It combines the learning content management of legacy LMSs with performance measurement, so you can track how your capability development impacts business success.
You can get employees to sit through formal training exercises, but you can also allow them to learn in the flow of work. In other words: On-the-job training. It’s a hands-on method of teaching the skills, tools, processes, behaviour and knowledge needed for a specific role. On-the-job training is helpful because not only does it provide teaching in a relevant area, but it also offers the opportunity to practice that expertise, which provides context for L&D overall.
Because on-the-job training occurs, well, on the job, you can do away with additional costs in travel, guest speakers, conferences, and days off work. It’s a useful way to build capability because:
- It’s easily and immediately applicable
- It’s cost-effective
- It saves time and increases productivity
- It’s flexible
- It lends itself to social learning.
On-the-job training comes in several forms. The most common types are coaching and mentoring, which allow for immediate training in terms of reinforcing desired behaviours and correcting mistakes.
Formal and informal coaching
There are two types of coaching you can use to build organisational capability: Formal and informal coaching. They allow the coachee to spend time with a more experienced coach, who is able to nudge the coachee in the right direction, improving their decision-making independence, communication, and collaboration skills. Down the road, this leads to increased productivity, satisfaction and performance of capabilities.
- Formal coaching involves the coach and coachee engaging in a structured relationship with dedicated learning outcomes. This type of coaching has a set period from beginning to end, with conversations and meetings usually occurring at scheduled times.
- Informal coaching is less structured. It has no scheduled appointment times or specific start and end dates, instead occurring in everyday conversations or interactions.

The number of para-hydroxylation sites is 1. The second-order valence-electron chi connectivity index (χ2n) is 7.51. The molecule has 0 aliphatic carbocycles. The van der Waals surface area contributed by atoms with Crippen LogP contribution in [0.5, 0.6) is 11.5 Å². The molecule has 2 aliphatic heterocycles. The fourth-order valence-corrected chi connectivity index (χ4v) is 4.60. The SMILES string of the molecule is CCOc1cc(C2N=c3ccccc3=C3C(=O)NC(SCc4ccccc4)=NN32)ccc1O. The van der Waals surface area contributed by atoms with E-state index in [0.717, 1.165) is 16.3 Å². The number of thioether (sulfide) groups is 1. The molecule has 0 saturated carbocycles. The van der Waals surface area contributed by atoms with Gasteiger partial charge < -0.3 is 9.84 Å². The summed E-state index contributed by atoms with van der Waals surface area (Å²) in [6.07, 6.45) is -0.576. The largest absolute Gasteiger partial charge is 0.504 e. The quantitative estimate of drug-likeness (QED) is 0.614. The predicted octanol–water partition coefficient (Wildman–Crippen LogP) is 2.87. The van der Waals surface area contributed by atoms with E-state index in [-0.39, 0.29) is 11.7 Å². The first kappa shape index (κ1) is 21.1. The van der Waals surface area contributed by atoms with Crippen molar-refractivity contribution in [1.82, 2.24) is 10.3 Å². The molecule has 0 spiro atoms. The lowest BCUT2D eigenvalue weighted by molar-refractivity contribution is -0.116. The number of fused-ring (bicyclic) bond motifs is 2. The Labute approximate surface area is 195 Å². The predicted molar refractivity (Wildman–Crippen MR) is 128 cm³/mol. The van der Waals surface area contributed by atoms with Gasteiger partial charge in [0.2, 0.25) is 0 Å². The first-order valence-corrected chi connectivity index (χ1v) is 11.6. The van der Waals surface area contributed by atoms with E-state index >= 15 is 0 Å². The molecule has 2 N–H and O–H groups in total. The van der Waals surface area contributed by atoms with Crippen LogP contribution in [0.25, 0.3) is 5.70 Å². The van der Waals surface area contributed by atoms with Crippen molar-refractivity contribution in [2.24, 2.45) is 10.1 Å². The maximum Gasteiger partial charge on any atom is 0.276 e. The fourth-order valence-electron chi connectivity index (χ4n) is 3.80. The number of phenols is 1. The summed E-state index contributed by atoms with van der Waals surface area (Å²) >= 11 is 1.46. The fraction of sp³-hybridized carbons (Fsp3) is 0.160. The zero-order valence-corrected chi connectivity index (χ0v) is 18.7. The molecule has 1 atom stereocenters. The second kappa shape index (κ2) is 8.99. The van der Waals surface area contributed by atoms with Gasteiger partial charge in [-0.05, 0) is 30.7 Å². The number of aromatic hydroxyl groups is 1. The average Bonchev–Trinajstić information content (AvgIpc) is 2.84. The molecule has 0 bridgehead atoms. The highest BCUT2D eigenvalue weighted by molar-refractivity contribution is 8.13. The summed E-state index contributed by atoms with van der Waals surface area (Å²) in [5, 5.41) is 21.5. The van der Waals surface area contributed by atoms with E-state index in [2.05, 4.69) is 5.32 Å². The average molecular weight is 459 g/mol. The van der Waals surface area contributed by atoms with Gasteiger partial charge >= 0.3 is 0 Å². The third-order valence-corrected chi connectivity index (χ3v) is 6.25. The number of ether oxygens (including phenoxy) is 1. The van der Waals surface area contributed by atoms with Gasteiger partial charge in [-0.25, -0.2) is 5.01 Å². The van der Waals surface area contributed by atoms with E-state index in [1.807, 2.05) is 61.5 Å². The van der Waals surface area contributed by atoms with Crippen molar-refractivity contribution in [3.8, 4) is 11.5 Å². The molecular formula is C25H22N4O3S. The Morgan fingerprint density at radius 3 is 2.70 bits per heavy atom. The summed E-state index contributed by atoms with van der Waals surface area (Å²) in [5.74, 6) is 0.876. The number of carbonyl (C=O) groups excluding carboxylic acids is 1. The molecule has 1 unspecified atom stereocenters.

Mentoring is a mutually beneficial relationship between two people that is similar to coaching, in that the mentor is skilled in specific areas of knowledge that the less-experienced mentee is seeking advice and guidance on. You might think there’s little difference between the two, but coaching is more about pushing the less-experienced person to build their knowledge and aptitude themselves, while mentoring is about imparting knowledge for professional development.
- Builds a feedback loop between mentor and mentee
- Attracts talent & helps retain high performers
- Provides clarity for career goals
- Builds employee capabilities.
Formal internal courses
This is probably the most obvious thing that springs to mind when you think of training: A classroom-like environment where an educator or guest speaker addresses the class and imparts knowledge. These learning environments can be ongoing or one-time, and make it easier to train employees in certain capabilities that are essential knowledge for multiple roles, decreasing time to proficiency.
It’s especially helpful if you have multiple employees who need the same training at once. For example, say you’ve got a group of new or emerging leaders, and you want to build their leadership capability. You can use an internal course to roll out uniform leadership training so you’ll have a group of employees with equal leadership capacity ready for your succession planning. The classroom situation also allows them to take advantage of social learning, where they can validate concepts and thinking with one another and build collaboration and problem solving skills.
Of course, even if you’re using a one-time internal course, you can’t just leave it there. As we said, capability development is a long-term investment. A one-time internal course is essential for getting a foot in the door of capability building, but does still require follow-up to ensure knowledge is retained, rather than lost over time.
Understanding the distinction between ability and capability is important for your learning and development initiatives. The crucial thing to remember about the two terms is:
- Capability encompasses ability and is developed continuously through long-term investment
- Ability is just one quality that makes up capability and can be developed in the short-term.